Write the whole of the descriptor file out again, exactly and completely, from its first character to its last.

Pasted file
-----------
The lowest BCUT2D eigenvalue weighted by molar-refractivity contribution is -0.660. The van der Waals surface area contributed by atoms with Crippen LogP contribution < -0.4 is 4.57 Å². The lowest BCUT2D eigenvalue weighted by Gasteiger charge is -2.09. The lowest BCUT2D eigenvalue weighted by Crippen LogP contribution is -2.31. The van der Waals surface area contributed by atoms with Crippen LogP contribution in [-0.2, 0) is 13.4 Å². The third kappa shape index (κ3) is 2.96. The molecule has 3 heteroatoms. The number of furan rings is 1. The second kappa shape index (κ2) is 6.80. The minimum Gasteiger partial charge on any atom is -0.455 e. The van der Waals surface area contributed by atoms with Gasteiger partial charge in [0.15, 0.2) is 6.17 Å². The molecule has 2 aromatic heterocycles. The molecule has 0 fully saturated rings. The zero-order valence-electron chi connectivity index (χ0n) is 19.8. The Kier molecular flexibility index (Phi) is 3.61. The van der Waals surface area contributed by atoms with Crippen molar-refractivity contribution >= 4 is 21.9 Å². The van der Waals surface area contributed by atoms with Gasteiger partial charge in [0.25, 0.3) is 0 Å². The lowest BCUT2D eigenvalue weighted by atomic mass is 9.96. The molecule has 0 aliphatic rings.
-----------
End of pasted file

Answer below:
The lowest BCUT2D eigenvalue weighted by molar-refractivity contribution is -0.660. The van der Waals surface area contributed by atoms with Crippen LogP contribution < -0.4 is 4.57 Å². The lowest BCUT2D eigenvalue weighted by Gasteiger charge is -2.09. The lowest BCUT2D eigenvalue weighted by Crippen LogP contribution is -2.31. The van der Waals surface area contributed by atoms with Crippen LogP contribution in [-0.2, 0) is 13.4 Å². The third kappa shape index (κ3) is 2.96. The molecule has 3 heteroatoms. The number of furan rings is 1. The second kappa shape index (κ2) is 6.80. The minimum Gasteiger partial charge on any atom is -0.455 e. The van der Waals surface area contributed by atoms with Gasteiger partial charge in [0.15, 0.2) is 6.17 Å². The molecule has 2 aromatic heterocycles. The molecule has 0 fully saturated rings. The zero-order valence-electron chi connectivity index (χ0n) is 19.8. The Kier molecular flexibility index (Phi) is 3.61. The van der Waals surface area contributed by atoms with Crippen molar-refractivity contribution >= 4 is 21.9 Å². The van der Waals surface area contributed by atoms with Gasteiger partial charge in [0.25, 0.3) is 0 Å². The lowest BCUT2D eigenvalue weighted by atomic mass is 9.96. The molecule has 0 aliphatic rings.